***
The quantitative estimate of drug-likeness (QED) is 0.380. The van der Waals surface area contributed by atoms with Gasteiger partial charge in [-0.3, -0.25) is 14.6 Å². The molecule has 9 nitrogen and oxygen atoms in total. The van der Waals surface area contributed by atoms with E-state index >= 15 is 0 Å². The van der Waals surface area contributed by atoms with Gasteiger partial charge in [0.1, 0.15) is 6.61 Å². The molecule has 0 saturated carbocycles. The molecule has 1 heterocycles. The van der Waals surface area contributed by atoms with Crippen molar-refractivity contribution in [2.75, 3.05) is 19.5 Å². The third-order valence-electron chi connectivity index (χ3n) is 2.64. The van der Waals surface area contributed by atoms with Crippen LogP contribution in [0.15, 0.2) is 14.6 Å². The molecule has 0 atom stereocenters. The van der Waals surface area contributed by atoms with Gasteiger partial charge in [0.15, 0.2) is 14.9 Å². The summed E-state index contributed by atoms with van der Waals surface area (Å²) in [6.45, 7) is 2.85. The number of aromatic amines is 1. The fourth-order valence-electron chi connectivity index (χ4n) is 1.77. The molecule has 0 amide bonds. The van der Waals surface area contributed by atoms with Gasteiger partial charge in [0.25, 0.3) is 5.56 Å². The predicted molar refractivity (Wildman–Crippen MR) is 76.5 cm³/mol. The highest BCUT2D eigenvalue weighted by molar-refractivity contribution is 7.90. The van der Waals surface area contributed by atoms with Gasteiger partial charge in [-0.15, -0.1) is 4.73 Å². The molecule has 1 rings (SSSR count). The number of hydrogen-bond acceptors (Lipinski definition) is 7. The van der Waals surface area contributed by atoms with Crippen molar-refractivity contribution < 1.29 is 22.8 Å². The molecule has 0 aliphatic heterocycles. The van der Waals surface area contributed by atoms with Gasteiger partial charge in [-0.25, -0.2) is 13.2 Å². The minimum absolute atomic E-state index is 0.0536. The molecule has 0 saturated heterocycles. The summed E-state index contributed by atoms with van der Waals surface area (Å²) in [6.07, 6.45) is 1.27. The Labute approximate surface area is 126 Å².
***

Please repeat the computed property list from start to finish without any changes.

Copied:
The quantitative estimate of drug-likeness (QED) is 0.380. The van der Waals surface area contributed by atoms with Gasteiger partial charge in [-0.3, -0.25) is 14.6 Å². The molecule has 9 nitrogen and oxygen atoms in total. The van der Waals surface area contributed by atoms with E-state index >= 15 is 0 Å². The van der Waals surface area contributed by atoms with Gasteiger partial charge in [0.1, 0.15) is 6.61 Å². The molecule has 0 saturated carbocycles. The molecule has 1 heterocycles. The van der Waals surface area contributed by atoms with Crippen molar-refractivity contribution in [2.75, 3.05) is 19.5 Å². The third-order valence-electron chi connectivity index (χ3n) is 2.64. The van der Waals surface area contributed by atoms with Crippen LogP contribution in [0.15, 0.2) is 14.6 Å². The molecule has 0 atom stereocenters. The van der Waals surface area contributed by atoms with Gasteiger partial charge in [0.15, 0.2) is 14.9 Å². The summed E-state index contributed by atoms with van der Waals surface area (Å²) in [6.45, 7) is 2.85. The number of aromatic amines is 1. The fourth-order valence-electron chi connectivity index (χ4n) is 1.77. The molecule has 0 amide bonds. The van der Waals surface area contributed by atoms with Gasteiger partial charge in [0.25, 0.3) is 5.56 Å². The predicted molar refractivity (Wildman–Crippen MR) is 76.5 cm³/mol. The highest BCUT2D eigenvalue weighted by molar-refractivity contribution is 7.90. The van der Waals surface area contributed by atoms with Gasteiger partial charge in [-0.15, -0.1) is 4.73 Å². The molecule has 1 rings (SSSR count). The number of hydrogen-bond acceptors (Lipinski definition) is 7. The van der Waals surface area contributed by atoms with Crippen molar-refractivity contribution < 1.29 is 22.8 Å². The molecule has 0 aliphatic heterocycles. The van der Waals surface area contributed by atoms with Gasteiger partial charge in [-0.25, -0.2) is 13.2 Å². The minimum absolute atomic E-state index is 0.0536. The molecule has 0 saturated heterocycles. The summed E-state index contributed by atoms with van der Waals surface area (Å²) in [6.07, 6.45) is 1.27. The Labute approximate surface area is 126 Å².